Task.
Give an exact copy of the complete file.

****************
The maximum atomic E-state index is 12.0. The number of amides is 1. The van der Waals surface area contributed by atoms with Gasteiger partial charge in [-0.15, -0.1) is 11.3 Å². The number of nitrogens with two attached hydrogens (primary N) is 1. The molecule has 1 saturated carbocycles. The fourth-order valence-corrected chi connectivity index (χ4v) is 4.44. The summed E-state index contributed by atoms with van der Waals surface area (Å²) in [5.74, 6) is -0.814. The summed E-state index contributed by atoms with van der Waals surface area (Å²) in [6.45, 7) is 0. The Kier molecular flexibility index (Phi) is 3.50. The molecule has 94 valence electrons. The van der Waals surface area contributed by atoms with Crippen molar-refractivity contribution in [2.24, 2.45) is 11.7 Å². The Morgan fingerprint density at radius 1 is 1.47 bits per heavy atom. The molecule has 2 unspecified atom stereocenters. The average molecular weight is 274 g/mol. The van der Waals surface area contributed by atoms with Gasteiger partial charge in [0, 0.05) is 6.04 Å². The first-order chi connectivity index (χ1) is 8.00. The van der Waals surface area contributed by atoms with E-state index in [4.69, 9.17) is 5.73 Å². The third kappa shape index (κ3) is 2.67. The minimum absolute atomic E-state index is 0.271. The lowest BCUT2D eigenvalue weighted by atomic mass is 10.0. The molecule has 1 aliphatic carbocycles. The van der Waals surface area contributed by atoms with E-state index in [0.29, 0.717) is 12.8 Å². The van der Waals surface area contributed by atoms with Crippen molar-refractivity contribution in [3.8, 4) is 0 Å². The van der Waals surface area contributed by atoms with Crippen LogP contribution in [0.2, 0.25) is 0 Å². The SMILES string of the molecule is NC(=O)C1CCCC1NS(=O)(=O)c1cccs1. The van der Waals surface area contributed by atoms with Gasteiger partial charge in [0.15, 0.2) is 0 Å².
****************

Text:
The maximum atomic E-state index is 12.0. The number of amides is 1. The van der Waals surface area contributed by atoms with Gasteiger partial charge in [-0.15, -0.1) is 11.3 Å². The number of nitrogens with two attached hydrogens (primary N) is 1. The molecule has 1 saturated carbocycles. The fourth-order valence-corrected chi connectivity index (χ4v) is 4.44. The summed E-state index contributed by atoms with van der Waals surface area (Å²) in [5.74, 6) is -0.814. The summed E-state index contributed by atoms with van der Waals surface area (Å²) in [6.45, 7) is 0. The Kier molecular flexibility index (Phi) is 3.50. The molecule has 94 valence electrons. The van der Waals surface area contributed by atoms with Crippen molar-refractivity contribution in [2.24, 2.45) is 11.7 Å². The Morgan fingerprint density at radius 1 is 1.47 bits per heavy atom. The molecule has 2 unspecified atom stereocenters. The average molecular weight is 274 g/mol. The van der Waals surface area contributed by atoms with Gasteiger partial charge in [0, 0.05) is 6.04 Å². The first-order chi connectivity index (χ1) is 8.00. The van der Waals surface area contributed by atoms with E-state index in [4.69, 9.17) is 5.73 Å². The third kappa shape index (κ3) is 2.67. The minimum absolute atomic E-state index is 0.271. The lowest BCUT2D eigenvalue weighted by atomic mass is 10.0. The molecule has 1 aliphatic carbocycles. The van der Waals surface area contributed by atoms with E-state index in [0.29, 0.717) is 12.8 Å². The van der Waals surface area contributed by atoms with Crippen molar-refractivity contribution in [3.8, 4) is 0 Å². The van der Waals surface area contributed by atoms with Crippen LogP contribution in [0.2, 0.25) is 0 Å². The SMILES string of the molecule is NC(=O)C1CCCC1NS(=O)(=O)c1cccs1. The van der Waals surface area contributed by atoms with Gasteiger partial charge in [0.15, 0.2) is 0 Å².